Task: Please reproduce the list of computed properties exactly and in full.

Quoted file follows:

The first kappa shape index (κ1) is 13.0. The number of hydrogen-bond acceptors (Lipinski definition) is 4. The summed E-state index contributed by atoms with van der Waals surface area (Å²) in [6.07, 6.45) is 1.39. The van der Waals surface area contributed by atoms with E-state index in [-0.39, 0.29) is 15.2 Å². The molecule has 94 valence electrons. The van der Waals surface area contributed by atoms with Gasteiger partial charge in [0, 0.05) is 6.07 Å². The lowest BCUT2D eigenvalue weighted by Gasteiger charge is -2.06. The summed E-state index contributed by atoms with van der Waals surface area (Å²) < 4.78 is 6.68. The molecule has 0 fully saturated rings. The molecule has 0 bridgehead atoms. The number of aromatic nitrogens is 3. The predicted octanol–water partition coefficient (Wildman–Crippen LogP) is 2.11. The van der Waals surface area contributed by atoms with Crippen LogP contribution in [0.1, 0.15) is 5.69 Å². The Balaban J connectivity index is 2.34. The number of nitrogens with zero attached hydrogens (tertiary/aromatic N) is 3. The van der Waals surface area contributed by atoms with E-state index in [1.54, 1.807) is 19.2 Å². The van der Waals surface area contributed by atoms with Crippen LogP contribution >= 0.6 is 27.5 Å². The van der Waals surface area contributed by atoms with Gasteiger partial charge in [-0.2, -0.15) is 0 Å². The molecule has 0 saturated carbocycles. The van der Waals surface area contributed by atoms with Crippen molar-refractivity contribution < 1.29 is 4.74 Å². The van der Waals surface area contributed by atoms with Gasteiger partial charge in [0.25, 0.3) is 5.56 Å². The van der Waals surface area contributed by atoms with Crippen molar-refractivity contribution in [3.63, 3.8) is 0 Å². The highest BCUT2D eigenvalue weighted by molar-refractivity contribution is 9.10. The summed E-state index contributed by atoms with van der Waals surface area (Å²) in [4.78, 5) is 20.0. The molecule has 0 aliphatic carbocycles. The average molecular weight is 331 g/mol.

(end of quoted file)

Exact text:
The first kappa shape index (κ1) is 13.0. The number of hydrogen-bond acceptors (Lipinski definition) is 4. The summed E-state index contributed by atoms with van der Waals surface area (Å²) in [6.07, 6.45) is 1.39. The van der Waals surface area contributed by atoms with E-state index in [-0.39, 0.29) is 15.2 Å². The molecule has 94 valence electrons. The van der Waals surface area contributed by atoms with Gasteiger partial charge in [0, 0.05) is 6.07 Å². The lowest BCUT2D eigenvalue weighted by Gasteiger charge is -2.06. The summed E-state index contributed by atoms with van der Waals surface area (Å²) < 4.78 is 6.68. The molecule has 0 fully saturated rings. The molecule has 0 bridgehead atoms. The number of aromatic nitrogens is 3. The predicted octanol–water partition coefficient (Wildman–Crippen LogP) is 2.11. The van der Waals surface area contributed by atoms with Crippen LogP contribution in [0.1, 0.15) is 5.69 Å². The Balaban J connectivity index is 2.34. The number of nitrogens with zero attached hydrogens (tertiary/aromatic N) is 3. The van der Waals surface area contributed by atoms with E-state index in [1.54, 1.807) is 19.2 Å². The van der Waals surface area contributed by atoms with Crippen LogP contribution >= 0.6 is 27.5 Å². The van der Waals surface area contributed by atoms with Gasteiger partial charge in [-0.2, -0.15) is 0 Å². The molecule has 0 saturated carbocycles. The van der Waals surface area contributed by atoms with Crippen molar-refractivity contribution < 1.29 is 4.74 Å². The van der Waals surface area contributed by atoms with Gasteiger partial charge in [0.25, 0.3) is 5.56 Å². The van der Waals surface area contributed by atoms with Crippen molar-refractivity contribution in [3.63, 3.8) is 0 Å². The highest BCUT2D eigenvalue weighted by molar-refractivity contribution is 9.10. The summed E-state index contributed by atoms with van der Waals surface area (Å²) in [4.78, 5) is 20.0. The molecule has 0 aliphatic carbocycles. The average molecular weight is 331 g/mol.